With so much to do in Central Florida, why would you pencil in time to visit a museum? Because the Orlando Museum of Art houses a stellar collection of American, Native American, African and contemporary art. Stop by on the first Thursday evening of the month for live music, a cash bar and an opportunity to hobnob with local artists. The museum is located in Loch Haven Park, surrounded by lakes, oak trees and a handful of Orlando’s premiere cultural institutions.
When Tampa Theatre opened in 1926, it was the city’s first commercial building with air conditioning. Nearly a century later, it’s still a favorite destination for cooling off, while catching a classic or independent film. Although not technically a museum, the nonprofit movie palace will give you a memorable cultural experience, with its ornate architecture, live pre-show organ concerts and “Balcony to Backstage” tour.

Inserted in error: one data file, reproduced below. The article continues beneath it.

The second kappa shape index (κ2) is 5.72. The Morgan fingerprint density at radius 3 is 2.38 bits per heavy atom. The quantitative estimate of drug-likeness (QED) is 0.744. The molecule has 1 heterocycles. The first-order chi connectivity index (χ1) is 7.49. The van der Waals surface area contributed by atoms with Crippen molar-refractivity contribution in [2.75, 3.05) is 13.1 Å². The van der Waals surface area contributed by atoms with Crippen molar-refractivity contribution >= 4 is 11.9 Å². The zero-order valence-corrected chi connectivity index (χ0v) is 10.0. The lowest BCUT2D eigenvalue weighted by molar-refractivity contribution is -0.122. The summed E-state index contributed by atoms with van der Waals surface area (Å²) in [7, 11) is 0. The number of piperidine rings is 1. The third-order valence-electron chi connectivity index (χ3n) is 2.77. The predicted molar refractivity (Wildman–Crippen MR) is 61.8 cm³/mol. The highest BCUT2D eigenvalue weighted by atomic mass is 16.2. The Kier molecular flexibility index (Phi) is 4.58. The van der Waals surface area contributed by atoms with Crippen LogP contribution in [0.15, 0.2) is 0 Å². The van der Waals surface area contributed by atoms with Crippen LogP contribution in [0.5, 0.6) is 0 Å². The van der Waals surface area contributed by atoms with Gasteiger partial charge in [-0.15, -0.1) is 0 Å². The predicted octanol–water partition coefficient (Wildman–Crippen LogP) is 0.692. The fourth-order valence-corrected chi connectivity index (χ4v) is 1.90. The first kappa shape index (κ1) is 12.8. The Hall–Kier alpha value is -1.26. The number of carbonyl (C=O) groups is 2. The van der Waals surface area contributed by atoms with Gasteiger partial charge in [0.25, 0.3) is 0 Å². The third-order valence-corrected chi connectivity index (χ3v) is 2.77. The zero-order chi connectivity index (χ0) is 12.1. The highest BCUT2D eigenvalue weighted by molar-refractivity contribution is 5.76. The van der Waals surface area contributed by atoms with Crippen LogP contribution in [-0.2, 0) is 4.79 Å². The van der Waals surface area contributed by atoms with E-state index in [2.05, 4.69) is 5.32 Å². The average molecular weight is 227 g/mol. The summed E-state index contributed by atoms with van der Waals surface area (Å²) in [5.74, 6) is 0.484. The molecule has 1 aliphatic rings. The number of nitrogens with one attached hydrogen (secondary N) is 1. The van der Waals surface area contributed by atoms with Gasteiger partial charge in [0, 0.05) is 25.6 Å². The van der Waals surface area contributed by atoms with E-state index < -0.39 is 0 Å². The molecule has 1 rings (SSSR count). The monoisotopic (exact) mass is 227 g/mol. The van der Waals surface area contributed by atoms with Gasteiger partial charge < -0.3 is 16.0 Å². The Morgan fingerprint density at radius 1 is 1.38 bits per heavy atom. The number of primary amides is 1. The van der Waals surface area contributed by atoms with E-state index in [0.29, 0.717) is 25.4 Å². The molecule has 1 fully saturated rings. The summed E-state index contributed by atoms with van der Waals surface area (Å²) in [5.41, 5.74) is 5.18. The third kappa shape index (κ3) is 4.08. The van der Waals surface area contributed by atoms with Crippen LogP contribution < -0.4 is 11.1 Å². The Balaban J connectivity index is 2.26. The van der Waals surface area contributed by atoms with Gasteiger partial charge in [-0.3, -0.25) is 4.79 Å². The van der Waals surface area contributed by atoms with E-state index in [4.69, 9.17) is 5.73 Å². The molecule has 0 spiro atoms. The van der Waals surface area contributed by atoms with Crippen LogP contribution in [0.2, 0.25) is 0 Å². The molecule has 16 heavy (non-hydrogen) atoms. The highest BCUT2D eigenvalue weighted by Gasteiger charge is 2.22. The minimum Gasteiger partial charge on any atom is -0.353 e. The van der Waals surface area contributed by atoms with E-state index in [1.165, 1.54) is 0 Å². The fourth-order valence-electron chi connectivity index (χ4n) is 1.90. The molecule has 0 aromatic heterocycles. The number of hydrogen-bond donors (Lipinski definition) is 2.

While you’re in town, make sure to visit the Tampa Museum of Art. It showcases ancient marvels to modern curiosities and promises to ignite imaginations. And you might want to visit Tampa International Airport even if you don’t have a flight; it offers tours that include their amazing, new, contemporary collection of art.
If you’re headed to St. Petersburg, the Salvador Dalí Museum deserves top billing on your itinerary. The stunning waterfront building houses the largest collection of the surrealist painter’s work outside of his native Spain. Non-flash photography is allowed in the galleries, and museum’s garden labyrinth is full of photo ops, so your Instagram feed will runneth over.
The James Museum of Western and Wildlife Art is the newest addition to downtown St. Petersburg’s thriving cultural scene. The building houses the private art collection of St. Pete residents Tom and Mary James, whose travels led to their love of contemporary Western American art. The museum’s cafe is operated by Tampa’s popular Datz Restaurant Group, so definitely stick around for a meal. And the museum’s quiet space for lactation, prayer and/or sensory breaks is a welcome touch.